So, I'd be more into purchasing the cintiq. Also as I prefer to use my own machine, am not usually in the move...


Affinity Designer and Affinity Photo licenses, Windows 7, i7  860 (2009) 2.8 GHz,  8 GB RAM, GTX 1050 2 GB, HD 7200 RPM.  Wacom Intuos 4 XL.

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You can have a look at this video... :

 

 

Mobile Studio 16. IMO, iPad Pro has better performance, a bit less laggy.

 

Inking in PS with default tools is like hammering your fingers. :)

Not really convincing as a test imho, the peripheral lag is together mixed with some well known PS issues. 

iPad Pro is fantastic, but its applications are pretty minimalistic compared to Affinity/Photoshop/CSP/Painter.

Using it paired with AstroPad or Duets delivers a worse performance than an old Cintiq.

 

Basically today these are not comparable solutions.

 

We will see when AP for iOS comes out, it will be a 1:1 porting of desktop version, so a much more complex APP than Procreate, Sketches etc...


The white dog, making tools for artists, illustrators and doodlers

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I have seen outstanding work and very complete workflows explained using Procreate. IMO, it is indeed a solid competitor, now (ipad pro + Procreate + Sketchbook + etc ) if you are of the kind that like to adapt / change your workflow. 

 

Yeah, I know that about PS. Still, I have inked with it !. The point imo is that if you only rely in a software solution, like manga Studio, netzumi or etc, to improve the situation by stabilization, yeah, you will be able to work with it (but then, also with a small intuos). The better the hardware performs "without help", the best experience you will have also with those great inking tools. I can ink in Manga Studio, Krita, MyPaint almost effortlessly with even my Intuos 4 XL. Heck, with those and stabilization I'd be able even with my small Intuos. But IMO, the point is, if you have a better hardware base, you can reach further later.  Am not that convinced on iPad Pro not having great tools already to work (unless really don't want to do any adaptation). But that's my opinion. I would never go the Astropad way, though. Wifi is in the middle...  :wacko:  . Yeah, for a number of projects, you get better solution with a complete desktop .But I am not convinced wouldn't be a bad deal to have your regular pc + wacom and also the iPad pro to mix solutions in your projects, use the best one for each stage. You gotta like mixed solutions, though, I do...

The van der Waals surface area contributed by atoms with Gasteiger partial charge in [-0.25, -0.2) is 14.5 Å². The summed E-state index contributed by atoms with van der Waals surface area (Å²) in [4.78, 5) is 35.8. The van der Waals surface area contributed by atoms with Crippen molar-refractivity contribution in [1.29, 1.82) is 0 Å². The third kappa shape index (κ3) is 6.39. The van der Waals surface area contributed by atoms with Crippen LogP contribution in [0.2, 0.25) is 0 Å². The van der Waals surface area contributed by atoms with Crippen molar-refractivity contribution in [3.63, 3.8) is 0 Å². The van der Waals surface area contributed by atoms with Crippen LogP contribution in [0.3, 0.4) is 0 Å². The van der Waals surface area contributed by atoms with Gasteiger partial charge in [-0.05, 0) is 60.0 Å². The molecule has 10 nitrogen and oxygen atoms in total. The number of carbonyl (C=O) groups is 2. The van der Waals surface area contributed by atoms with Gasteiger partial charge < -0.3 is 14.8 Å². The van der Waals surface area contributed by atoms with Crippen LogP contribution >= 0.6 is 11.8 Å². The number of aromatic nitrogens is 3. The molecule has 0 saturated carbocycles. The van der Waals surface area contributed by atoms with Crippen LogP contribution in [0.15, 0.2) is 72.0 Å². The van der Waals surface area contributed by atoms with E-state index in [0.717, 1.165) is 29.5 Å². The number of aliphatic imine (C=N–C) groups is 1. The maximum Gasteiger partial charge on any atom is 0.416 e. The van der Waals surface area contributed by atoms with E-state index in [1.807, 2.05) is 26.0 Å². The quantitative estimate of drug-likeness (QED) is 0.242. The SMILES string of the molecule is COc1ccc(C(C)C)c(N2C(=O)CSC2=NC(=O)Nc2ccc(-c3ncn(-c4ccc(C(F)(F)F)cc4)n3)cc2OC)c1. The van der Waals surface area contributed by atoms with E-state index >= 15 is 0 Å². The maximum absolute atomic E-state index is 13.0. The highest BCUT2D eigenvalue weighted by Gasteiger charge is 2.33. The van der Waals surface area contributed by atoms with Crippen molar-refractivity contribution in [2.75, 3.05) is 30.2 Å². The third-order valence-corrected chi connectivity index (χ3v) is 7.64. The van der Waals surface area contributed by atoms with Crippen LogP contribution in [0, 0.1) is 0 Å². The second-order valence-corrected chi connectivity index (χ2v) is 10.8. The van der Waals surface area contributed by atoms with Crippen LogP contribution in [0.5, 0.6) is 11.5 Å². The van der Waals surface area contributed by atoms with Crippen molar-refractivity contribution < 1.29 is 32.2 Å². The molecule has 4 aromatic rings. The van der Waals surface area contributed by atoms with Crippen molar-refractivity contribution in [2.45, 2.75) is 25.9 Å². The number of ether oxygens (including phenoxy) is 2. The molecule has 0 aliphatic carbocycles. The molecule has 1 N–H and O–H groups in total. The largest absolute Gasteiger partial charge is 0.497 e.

Affinity Designer and Affinity Photo licenses, Windows 7, i7  860 (2009) 2.8 GHz,  8 GB RAM, GTX 1050 2 GB, HD 7200 RPM.  Wacom Intuos 4 XL.

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I used for years ( over 10) wacom tablet and also the Wacom Cintiq 12. 

 

I've left wacom for ipad pro 12.9  (in screen sharing with a mac, with support for pencil) for 3 main reasons:

- wireless ( using astropad app) with decent performances.

- minimum space ( almost null) between the pen tip and the sign on the screen.

- Size and weight of the device

 

these three reasons, in the real world, make the difference in my job.

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Nice... "decent" is relative (seen it in action, personally for my usage is not enough...), a per person thing... But I totally see that route reasonable and clever. At some point I know I will purchase it, even after purchasing some cintiq alternative or a second hand 22/24/27 cintiq. My single only reason is how perfect is that Pencil's behavior in an artist's hand. Too much to miss it...


Affinity Designer and Affinity Photo licenses, Windows 7, i7  860 (2009) 2.8 GHz,  8 GB RAM, GTX 1050 2 GB, HD 7200 RPM.  Wacom Intuos 4 XL.

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Nice... "decent" is relative (seen it in action, personally for my usage is not enough...), a per person thing... But I totally see that route reasonable and clever. At some point I know I will purchase it, even after purchasing some cintiq alternative or a second hand 22/24/27 cintiq. My single only reason is how perfect is that Pencil's behavior in an artist's hand. Too much to miss it...

 

"decent" is enough for painting, vector illustrations and photo editing in WiFi. With the cable connected the tablet works fine.

 

the cable of the Cintiq is big and not comfortable; you can work only on your desktop, the WIFI with iPad Pro is just a plus